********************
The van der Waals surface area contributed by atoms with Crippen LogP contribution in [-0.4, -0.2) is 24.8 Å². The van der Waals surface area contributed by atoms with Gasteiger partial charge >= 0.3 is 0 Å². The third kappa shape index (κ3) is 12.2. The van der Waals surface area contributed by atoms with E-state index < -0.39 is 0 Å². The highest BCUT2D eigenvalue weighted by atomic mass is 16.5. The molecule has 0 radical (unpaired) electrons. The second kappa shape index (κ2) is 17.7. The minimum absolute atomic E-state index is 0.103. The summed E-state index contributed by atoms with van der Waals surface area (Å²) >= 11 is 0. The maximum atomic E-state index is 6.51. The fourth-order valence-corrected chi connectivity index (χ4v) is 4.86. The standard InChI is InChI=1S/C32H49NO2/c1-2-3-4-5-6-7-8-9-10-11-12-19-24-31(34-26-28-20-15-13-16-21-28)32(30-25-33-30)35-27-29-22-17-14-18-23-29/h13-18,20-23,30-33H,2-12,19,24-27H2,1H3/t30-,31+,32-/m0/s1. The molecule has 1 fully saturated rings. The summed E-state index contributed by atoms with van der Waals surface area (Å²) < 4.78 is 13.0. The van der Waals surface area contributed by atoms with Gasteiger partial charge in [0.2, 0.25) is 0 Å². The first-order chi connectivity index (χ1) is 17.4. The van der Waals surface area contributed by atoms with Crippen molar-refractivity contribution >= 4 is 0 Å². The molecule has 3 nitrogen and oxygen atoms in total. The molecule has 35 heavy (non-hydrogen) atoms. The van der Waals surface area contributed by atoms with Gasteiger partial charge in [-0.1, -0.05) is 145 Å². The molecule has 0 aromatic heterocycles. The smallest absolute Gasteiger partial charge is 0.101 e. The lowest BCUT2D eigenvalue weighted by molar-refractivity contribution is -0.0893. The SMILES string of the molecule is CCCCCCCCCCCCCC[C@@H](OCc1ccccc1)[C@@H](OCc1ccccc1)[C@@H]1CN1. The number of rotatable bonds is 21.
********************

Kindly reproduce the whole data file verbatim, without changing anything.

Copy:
The van der Waals surface area contributed by atoms with Crippen LogP contribution in [-0.4, -0.2) is 24.8 Å². The van der Waals surface area contributed by atoms with Gasteiger partial charge >= 0.3 is 0 Å². The third kappa shape index (κ3) is 12.2. The van der Waals surface area contributed by atoms with E-state index < -0.39 is 0 Å². The highest BCUT2D eigenvalue weighted by atomic mass is 16.5. The molecule has 0 radical (unpaired) electrons. The second kappa shape index (κ2) is 17.7. The minimum absolute atomic E-state index is 0.103. The summed E-state index contributed by atoms with van der Waals surface area (Å²) >= 11 is 0. The maximum atomic E-state index is 6.51. The fourth-order valence-corrected chi connectivity index (χ4v) is 4.86. The standard InChI is InChI=1S/C32H49NO2/c1-2-3-4-5-6-7-8-9-10-11-12-19-24-31(34-26-28-20-15-13-16-21-28)32(30-25-33-30)35-27-29-22-17-14-18-23-29/h13-18,20-23,30-33H,2-12,19,24-27H2,1H3/t30-,31+,32-/m0/s1. The molecule has 1 fully saturated rings. The summed E-state index contributed by atoms with van der Waals surface area (Å²) < 4.78 is 13.0. The van der Waals surface area contributed by atoms with Gasteiger partial charge in [0.2, 0.25) is 0 Å². The first-order chi connectivity index (χ1) is 17.4. The van der Waals surface area contributed by atoms with Crippen molar-refractivity contribution >= 4 is 0 Å². The molecule has 3 nitrogen and oxygen atoms in total. The molecule has 35 heavy (non-hydrogen) atoms. The van der Waals surface area contributed by atoms with Gasteiger partial charge in [-0.1, -0.05) is 145 Å². The molecule has 0 aromatic heterocycles. The smallest absolute Gasteiger partial charge is 0.101 e. The lowest BCUT2D eigenvalue weighted by molar-refractivity contribution is -0.0893. The SMILES string of the molecule is CCCCCCCCCCCCCC[C@@H](OCc1ccccc1)[C@@H](OCc1ccccc1)[C@@H]1CN1. The number of rotatable bonds is 21.